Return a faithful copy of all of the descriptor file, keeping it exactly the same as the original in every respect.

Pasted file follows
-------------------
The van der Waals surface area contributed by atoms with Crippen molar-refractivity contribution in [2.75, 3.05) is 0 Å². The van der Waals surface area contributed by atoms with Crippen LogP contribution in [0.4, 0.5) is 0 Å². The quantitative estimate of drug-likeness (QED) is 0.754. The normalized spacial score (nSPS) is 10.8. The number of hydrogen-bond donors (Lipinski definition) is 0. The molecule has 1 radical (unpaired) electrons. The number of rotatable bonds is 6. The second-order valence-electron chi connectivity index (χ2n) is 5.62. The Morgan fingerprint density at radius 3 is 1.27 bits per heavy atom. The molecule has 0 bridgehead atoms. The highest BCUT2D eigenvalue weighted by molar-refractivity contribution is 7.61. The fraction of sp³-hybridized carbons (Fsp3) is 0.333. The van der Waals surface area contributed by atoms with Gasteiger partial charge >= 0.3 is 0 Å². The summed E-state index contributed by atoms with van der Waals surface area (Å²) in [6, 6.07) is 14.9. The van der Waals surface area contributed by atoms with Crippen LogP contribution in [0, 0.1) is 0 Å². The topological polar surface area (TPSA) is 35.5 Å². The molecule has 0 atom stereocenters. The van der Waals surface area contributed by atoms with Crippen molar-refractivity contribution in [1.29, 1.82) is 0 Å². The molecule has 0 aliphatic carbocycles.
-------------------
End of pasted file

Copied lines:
The van der Waals surface area contributed by atoms with Crippen molar-refractivity contribution in [2.75, 3.05) is 0 Å². The van der Waals surface area contributed by atoms with Crippen LogP contribution in [0.4, 0.5) is 0 Å². The quantitative estimate of drug-likeness (QED) is 0.754. The normalized spacial score (nSPS) is 10.8. The number of hydrogen-bond donors (Lipinski definition) is 0. The molecule has 1 radical (unpaired) electrons. The number of rotatable bonds is 6. The second-order valence-electron chi connectivity index (χ2n) is 5.62. The Morgan fingerprint density at radius 3 is 1.27 bits per heavy atom. The molecule has 0 bridgehead atoms. The highest BCUT2D eigenvalue weighted by molar-refractivity contribution is 7.61. The fraction of sp³-hybridized carbons (Fsp3) is 0.333. The van der Waals surface area contributed by atoms with Gasteiger partial charge >= 0.3 is 0 Å². The summed E-state index contributed by atoms with van der Waals surface area (Å²) in [6, 6.07) is 14.9. The van der Waals surface area contributed by atoms with Crippen LogP contribution in [0, 0.1) is 0 Å². The topological polar surface area (TPSA) is 35.5 Å². The molecule has 0 atom stereocenters. The van der Waals surface area contributed by atoms with Crippen molar-refractivity contribution in [1.29, 1.82) is 0 Å². The molecule has 0 aliphatic carbocycles.